If you are looking to travel this year, make sure you are up-to-date with the latest travel rules. Since January 2021, the UK government has imposed a traffic light system that classifies countries as either red, amber, or green, depending on their current Covid-19 status. Red list countries are destinations that the government has determined to be high-risk for both new and emerging strains of Covid-19.
While the amber and green lists were changed on 4 October 2021 to a simpler ‘rest of the world’ list, and now face lighter restrictions, the red list remains the same. However, it has been shortened to just seven countries that require hotel quarantine on return to the UK.
Which countries are on the UK’s red travel list?
You can only travel to the UK from a red list country if you are either a British or Irish national, or if you have residence rights in the UK.
In October 2021, the government removed 47 countries, including South Africa, Thailand, and Mexico, from the list. The remaining seven countries on the UK’s red list for travel are:
- Dominican Republic
What you need to do if returning from a red list country
People returning to the UK from a red list country must quarantine in a pre-booked quarantine hotel in England or Scotland for ten days and 11 nights. This is to prevent the spread of new coronavirus infections and variants.
Travelers are required to cover the cost of quarantine themselves, priced at £2,285 per person for people traveling alone. This cost covers room and board for the ten days and 11 nights. For travelers sharing their room with friends or family, the second person pays £1,430 or £325 for children aged five to 12. Children under five can stay for free.
If you have been in a red list country ten days before arriving in England, regardless of whether you are fully vaccinated, you must:
- Book your quarantine hotel package before you travel to England
- Quarantine for ten full days in a managed quarantine hotel (the day you arrive is day 0)
- Take a day 2 lateral flow test from Medicspot on or before day two of your quarantine, and then on or after day eight of quarantine
If you get a positive result from your lateral flow test, then you must take a PCR test to verify the result. You must self-isolate while you are waiting for your PCR test result. If the test comes back positive, you must isolate for ten full days (the day you took the lateral flow test is day 0).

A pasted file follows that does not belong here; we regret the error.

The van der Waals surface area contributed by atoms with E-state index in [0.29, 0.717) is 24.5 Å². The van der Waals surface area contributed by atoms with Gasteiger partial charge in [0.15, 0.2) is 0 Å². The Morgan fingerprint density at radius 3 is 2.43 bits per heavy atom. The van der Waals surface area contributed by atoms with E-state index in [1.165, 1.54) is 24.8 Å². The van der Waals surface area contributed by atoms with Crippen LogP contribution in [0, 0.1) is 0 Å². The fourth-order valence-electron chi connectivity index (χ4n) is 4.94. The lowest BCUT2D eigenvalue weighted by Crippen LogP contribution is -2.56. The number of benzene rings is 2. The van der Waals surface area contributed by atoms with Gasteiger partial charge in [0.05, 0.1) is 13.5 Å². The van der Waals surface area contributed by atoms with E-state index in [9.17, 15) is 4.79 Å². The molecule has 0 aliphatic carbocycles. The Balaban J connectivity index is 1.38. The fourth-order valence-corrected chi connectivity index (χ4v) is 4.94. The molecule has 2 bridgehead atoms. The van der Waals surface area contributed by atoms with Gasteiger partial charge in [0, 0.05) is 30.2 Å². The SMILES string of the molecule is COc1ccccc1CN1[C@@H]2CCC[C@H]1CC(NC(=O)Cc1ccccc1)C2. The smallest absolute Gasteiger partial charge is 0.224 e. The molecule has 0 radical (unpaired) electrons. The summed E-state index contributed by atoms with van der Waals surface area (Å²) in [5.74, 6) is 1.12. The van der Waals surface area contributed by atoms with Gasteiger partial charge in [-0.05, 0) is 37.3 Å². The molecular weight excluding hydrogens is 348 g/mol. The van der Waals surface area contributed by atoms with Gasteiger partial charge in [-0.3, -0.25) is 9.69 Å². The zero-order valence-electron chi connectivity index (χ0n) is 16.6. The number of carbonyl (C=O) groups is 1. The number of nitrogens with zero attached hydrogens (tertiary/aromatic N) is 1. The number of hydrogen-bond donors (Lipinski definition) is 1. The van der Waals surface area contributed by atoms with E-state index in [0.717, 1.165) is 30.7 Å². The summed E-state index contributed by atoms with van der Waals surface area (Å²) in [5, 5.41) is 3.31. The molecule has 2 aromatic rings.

Failure to follow these quarantine rules may result in a fine of up to £10,000.
What determines whether a country should be on the red list?
Countries on the red list are considered high risk. There’s very likely been a Covid-19 variant identified and prevalent there.
In addition to the UK’s Kent variant (B.1.1.7), other variants have been found in India (B.1.617.2), Brazil (P.1), and South Africa (1.351). India’s mutation is the Delta variant, up to 60% more contagious than the Kent mutation and already widespread in the UK.
The Beta Covid-19 mutation put France on its own special ‘amber plus’ category when it was detected there. However, France was later moved to the amber list in a subsequent travel review.
What other travel rules have changed?
Since 4 October 2021, fully vaccinated travelers coming to the UK from non-red listed countries, including the US, EU, Turkey, South Africa, Pakistan, Hong Kong, India, and Brazil, are not required to take a Covid-19 test before traveling. However, they must be able to prove they are fully vaccinated. People who are not fully vaccinated and over 18 must self-isolate at home for ten days after arriving in the UK. They must also:
- Take a lateral flow or PCR test three days before traveling to the UK
- Take a test on day two and day eight after their return
Test to release is still an option for unvaccinated people traveling to England who want to quarantine for less time.
Further updates to the red list
The UK’s red travel list will continue to be under review every three weeks. The next announcement concerning UK travel is expected around 28 October 2021. In the meantime, as the travel rules can change at short notice, it’s a good idea to keep checking the rules of your destination country if you are planning to travel abroad this year.
With the scrapping of the amber and green travel lists and the red travel list whittled down to just seven countries, it looks hopeful that travel and tourism are beginning to return to something close to normal. However, while we may be able to travel to more countries now, there are still rules regarding testing and quarantining that we must follow. This will help to prevent the spread of existing and new variants, and help keep our skies open.